• The claim must be filed within 1 year of the crime or within 1 year of the death of the victim.
  • In case of death, a claim may be filed by a family member.
  • Expenses or losses that are covered by personal insurance or that can be paid by another source will not be covered.


Suggestions for testifying

TELL THE TRUTH.  The single most important item of advice is to tell the truth.

DRESS NEATLY.   It is important that you look good in court.

BE PREPARED.  Think about the answers you will give to the questions you probably will be asked.

STICK TO THE FACTS.  The Judge wants to hear only the facts as you know them to be, not what someone else told you.

RELAX, SPEAK CLEARLY.  You have nothing to fear when giving true answers.  When you are asked questions, give the Judge your answer as clearly and concise as possible.


  • One of the basic rules in a criminal case is that both sides have the chance to question the witness.  Questions asked by both sides have the same goal:  to find out what is true.
  • Don’t let the defense lawyer upset you.  It may seem at times that he is trying to pin you down, but he has the right to test how many facts you know and remember.
  • Answer all questions to the point.  It is the responsibility of each lawyer to bring out the truth by asking questions.
  • If you can answer a question with a single yes or no do so.  Answer only the questions asked.  Do no volunteer additional information.
  • If you don’t know the answer to the questions, say so.  Do not guess or speculate.
  • If you don’t understand or didn’t hear the question, ask that it be explained or repeated.
  • If either lawyer raises an objection, stop speaking at once.  After the Judge has ruled, you will be asked to go on.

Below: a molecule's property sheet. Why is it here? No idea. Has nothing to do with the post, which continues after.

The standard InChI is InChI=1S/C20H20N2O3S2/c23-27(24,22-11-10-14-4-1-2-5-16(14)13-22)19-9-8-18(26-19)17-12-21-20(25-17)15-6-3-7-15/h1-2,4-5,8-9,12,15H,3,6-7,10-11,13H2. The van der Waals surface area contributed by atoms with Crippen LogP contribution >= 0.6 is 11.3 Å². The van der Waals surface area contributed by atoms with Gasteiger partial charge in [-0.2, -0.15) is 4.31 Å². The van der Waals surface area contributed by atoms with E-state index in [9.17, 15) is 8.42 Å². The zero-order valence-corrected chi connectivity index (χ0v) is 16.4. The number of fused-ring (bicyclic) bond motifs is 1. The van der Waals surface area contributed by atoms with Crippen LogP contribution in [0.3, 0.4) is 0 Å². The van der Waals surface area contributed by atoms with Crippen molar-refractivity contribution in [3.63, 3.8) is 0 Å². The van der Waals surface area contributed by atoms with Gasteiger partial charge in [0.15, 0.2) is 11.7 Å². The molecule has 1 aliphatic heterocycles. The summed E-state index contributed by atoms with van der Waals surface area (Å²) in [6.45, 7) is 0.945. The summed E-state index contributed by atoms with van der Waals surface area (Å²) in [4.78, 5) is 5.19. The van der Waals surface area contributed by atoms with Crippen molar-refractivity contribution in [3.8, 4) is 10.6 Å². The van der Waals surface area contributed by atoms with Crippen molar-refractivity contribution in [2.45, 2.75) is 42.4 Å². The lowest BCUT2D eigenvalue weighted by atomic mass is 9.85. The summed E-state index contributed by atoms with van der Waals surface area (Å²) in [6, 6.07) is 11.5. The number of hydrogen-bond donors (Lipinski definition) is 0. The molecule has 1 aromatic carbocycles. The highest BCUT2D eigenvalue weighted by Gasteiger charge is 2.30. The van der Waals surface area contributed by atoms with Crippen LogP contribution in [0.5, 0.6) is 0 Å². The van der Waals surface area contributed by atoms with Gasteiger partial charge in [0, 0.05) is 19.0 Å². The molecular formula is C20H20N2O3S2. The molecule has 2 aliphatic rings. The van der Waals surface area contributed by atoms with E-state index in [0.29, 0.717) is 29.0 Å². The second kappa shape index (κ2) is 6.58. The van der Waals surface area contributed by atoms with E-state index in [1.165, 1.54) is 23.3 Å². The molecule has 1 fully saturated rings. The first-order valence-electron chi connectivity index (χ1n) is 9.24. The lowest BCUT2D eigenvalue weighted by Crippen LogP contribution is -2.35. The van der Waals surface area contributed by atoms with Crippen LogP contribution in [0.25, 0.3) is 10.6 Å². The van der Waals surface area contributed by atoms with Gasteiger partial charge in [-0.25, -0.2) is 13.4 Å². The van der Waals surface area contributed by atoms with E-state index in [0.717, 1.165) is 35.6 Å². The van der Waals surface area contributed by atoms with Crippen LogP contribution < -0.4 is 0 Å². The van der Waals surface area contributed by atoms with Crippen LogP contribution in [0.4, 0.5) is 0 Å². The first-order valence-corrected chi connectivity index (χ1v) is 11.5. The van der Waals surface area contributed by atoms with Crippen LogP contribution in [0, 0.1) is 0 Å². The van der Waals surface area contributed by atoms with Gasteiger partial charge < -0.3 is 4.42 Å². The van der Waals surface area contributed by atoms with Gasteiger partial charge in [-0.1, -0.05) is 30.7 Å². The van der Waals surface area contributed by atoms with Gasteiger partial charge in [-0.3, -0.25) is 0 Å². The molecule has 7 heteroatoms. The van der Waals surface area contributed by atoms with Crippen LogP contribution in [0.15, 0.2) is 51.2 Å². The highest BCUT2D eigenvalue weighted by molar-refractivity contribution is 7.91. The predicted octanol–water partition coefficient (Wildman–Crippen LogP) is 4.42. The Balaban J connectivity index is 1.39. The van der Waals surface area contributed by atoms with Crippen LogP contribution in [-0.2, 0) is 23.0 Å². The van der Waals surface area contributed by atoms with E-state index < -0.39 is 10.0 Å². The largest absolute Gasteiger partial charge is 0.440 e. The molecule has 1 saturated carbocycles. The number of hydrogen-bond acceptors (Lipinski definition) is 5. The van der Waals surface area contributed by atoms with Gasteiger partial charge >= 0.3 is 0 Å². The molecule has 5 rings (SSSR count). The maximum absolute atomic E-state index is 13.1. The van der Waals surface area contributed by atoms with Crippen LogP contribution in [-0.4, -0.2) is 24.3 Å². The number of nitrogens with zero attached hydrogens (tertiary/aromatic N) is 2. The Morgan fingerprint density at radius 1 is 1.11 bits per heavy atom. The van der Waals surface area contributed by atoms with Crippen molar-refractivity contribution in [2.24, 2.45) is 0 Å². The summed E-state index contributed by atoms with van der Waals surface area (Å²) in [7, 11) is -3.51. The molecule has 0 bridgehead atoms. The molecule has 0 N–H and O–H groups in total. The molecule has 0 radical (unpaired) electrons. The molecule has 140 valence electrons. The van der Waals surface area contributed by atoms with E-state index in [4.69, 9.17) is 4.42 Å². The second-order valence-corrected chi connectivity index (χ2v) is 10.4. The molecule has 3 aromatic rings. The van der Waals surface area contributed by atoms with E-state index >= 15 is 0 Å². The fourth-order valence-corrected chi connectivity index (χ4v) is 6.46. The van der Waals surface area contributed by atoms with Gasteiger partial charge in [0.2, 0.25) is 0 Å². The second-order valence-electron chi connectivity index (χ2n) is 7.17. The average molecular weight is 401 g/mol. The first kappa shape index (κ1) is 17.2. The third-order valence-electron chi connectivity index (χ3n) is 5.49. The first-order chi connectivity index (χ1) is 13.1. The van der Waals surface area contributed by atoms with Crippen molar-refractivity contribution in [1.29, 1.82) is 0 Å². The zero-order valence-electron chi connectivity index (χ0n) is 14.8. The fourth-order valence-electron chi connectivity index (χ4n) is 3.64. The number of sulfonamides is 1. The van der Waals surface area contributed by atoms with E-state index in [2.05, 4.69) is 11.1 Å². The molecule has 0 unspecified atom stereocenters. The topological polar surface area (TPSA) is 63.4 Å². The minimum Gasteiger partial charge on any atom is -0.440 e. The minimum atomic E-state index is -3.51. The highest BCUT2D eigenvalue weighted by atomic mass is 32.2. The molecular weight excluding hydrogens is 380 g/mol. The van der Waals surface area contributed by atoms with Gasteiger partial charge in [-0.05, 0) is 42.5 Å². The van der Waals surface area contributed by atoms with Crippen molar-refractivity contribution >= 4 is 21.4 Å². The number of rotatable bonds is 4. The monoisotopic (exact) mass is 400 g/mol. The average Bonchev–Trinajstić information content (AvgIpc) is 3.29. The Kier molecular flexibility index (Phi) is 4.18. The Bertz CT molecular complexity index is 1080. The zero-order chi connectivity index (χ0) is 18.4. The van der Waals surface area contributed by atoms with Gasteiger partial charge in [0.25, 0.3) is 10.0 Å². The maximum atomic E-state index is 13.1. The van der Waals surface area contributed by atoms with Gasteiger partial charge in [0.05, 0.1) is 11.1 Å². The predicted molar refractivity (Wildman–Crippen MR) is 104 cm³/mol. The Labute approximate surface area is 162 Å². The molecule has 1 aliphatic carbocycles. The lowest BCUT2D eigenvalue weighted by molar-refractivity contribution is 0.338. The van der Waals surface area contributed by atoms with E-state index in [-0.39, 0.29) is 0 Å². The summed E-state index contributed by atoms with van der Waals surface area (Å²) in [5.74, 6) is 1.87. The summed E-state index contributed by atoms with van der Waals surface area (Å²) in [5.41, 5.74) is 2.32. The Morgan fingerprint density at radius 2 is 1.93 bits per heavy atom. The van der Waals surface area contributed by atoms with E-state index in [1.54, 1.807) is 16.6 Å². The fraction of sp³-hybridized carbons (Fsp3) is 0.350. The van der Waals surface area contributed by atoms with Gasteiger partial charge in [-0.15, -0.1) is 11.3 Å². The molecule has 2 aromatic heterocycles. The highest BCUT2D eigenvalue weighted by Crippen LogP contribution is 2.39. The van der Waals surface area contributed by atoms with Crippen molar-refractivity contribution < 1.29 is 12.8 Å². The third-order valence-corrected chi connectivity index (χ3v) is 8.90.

Each case is handled on an individual basis, taking into account the juvenile’s history, seriousness of the committed offense, prognosis for rehabilitation and prevention of future violations.  The focus of juvenile court is rehabilitation.

When a crime is committed by someone under 17 years of age, the police are notified and begin their investigation.  Upon completion of their investigation, the police either reprimand the juvenile and release the juvenile to his/her parents or seeks approval of the county prosecutor to file a petition in the Probate Court.

If a petition is filed, the Probate Court can warn the juvenile and dismiss the petition, refer the juvenile for voluntary counseling, place the juvenile on informal probation, or set the case for a formal hearing.

If the case is set for formal handling and the juvenile does not plead guilty, the juvenile is entitled to a trial in front of a judge or jury.  If the juvenile is convicted, a dispositional hearing is held at a later date.  Under certain conditions, the Probate Court can order a 15 or 16 year old juvenile to stand trial as an adult.

Normally, the longest a juvenile can be subject to the order of the Probate Court is the juvenile’s 19th birthday, although some juveniles can be kept until their 21st birthday, when they must be dismissed from Probate Court Jurisdiction.

If the juvenile is kept in the juvenile system some of the things the court can do are:

  • Place the juvenile on probation in his/her own home, in a relative’s home, or in a foster home.
  • Send the juvenile to an institution for the treatment of juvenile offenders, and/or order the juvenile to participate in such programs as counseling, education, drug or alcohol treatment.
  • Order the juvenile to pay restitution to the victim and/or complete community service work.



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Berrien County Courthouse
811 Port Street, St. Joseph, MI 49085
Berrien County Administration Center
701 Main Street, St. Joseph, MI 49085
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Last Updated 4/22/2016